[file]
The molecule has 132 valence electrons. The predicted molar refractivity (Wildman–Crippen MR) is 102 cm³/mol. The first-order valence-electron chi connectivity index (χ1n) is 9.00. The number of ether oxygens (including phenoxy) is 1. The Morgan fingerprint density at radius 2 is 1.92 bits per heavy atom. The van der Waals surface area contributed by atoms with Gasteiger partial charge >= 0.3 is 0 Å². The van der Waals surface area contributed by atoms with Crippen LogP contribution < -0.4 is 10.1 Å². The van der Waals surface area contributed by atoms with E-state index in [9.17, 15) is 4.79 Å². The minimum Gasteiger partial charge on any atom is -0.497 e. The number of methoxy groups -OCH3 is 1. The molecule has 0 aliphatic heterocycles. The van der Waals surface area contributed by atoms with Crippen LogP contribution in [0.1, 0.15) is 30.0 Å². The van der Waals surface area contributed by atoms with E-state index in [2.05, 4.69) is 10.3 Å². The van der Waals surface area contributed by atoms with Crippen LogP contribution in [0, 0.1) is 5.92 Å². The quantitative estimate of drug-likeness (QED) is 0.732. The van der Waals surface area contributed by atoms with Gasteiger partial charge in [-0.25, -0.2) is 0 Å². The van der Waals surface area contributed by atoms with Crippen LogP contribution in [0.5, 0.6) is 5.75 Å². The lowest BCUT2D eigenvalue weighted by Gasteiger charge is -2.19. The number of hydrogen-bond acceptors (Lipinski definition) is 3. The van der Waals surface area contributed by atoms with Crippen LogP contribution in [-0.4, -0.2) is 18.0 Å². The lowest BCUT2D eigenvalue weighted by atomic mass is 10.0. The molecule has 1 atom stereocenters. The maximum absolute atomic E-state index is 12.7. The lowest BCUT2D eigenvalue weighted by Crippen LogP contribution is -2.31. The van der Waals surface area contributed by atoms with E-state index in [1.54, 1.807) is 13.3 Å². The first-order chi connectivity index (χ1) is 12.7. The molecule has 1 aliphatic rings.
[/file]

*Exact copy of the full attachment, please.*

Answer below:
The molecule has 132 valence electrons. The predicted molar refractivity (Wildman–Crippen MR) is 102 cm³/mol. The first-order valence-electron chi connectivity index (χ1n) is 9.00. The number of ether oxygens (including phenoxy) is 1. The Morgan fingerprint density at radius 2 is 1.92 bits per heavy atom. The van der Waals surface area contributed by atoms with Gasteiger partial charge >= 0.3 is 0 Å². The van der Waals surface area contributed by atoms with Crippen LogP contribution < -0.4 is 10.1 Å². The van der Waals surface area contributed by atoms with E-state index in [9.17, 15) is 4.79 Å². The minimum Gasteiger partial charge on any atom is -0.497 e. The number of methoxy groups -OCH3 is 1. The molecule has 0 aliphatic heterocycles. The van der Waals surface area contributed by atoms with Crippen LogP contribution in [0.1, 0.15) is 30.0 Å². The van der Waals surface area contributed by atoms with E-state index in [2.05, 4.69) is 10.3 Å². The van der Waals surface area contributed by atoms with Crippen LogP contribution in [0, 0.1) is 5.92 Å². The quantitative estimate of drug-likeness (QED) is 0.732. The van der Waals surface area contributed by atoms with Gasteiger partial charge in [-0.25, -0.2) is 0 Å². The van der Waals surface area contributed by atoms with Crippen LogP contribution in [0.5, 0.6) is 5.75 Å². The lowest BCUT2D eigenvalue weighted by Gasteiger charge is -2.19. The number of hydrogen-bond acceptors (Lipinski definition) is 3. The van der Waals surface area contributed by atoms with Crippen LogP contribution in [-0.4, -0.2) is 18.0 Å². The lowest BCUT2D eigenvalue weighted by atomic mass is 10.0. The molecule has 1 atom stereocenters. The maximum absolute atomic E-state index is 12.7. The lowest BCUT2D eigenvalue weighted by Crippen LogP contribution is -2.31. The van der Waals surface area contributed by atoms with E-state index in [1.54, 1.807) is 13.3 Å². The first-order chi connectivity index (χ1) is 12.7. The molecule has 1 aliphatic rings.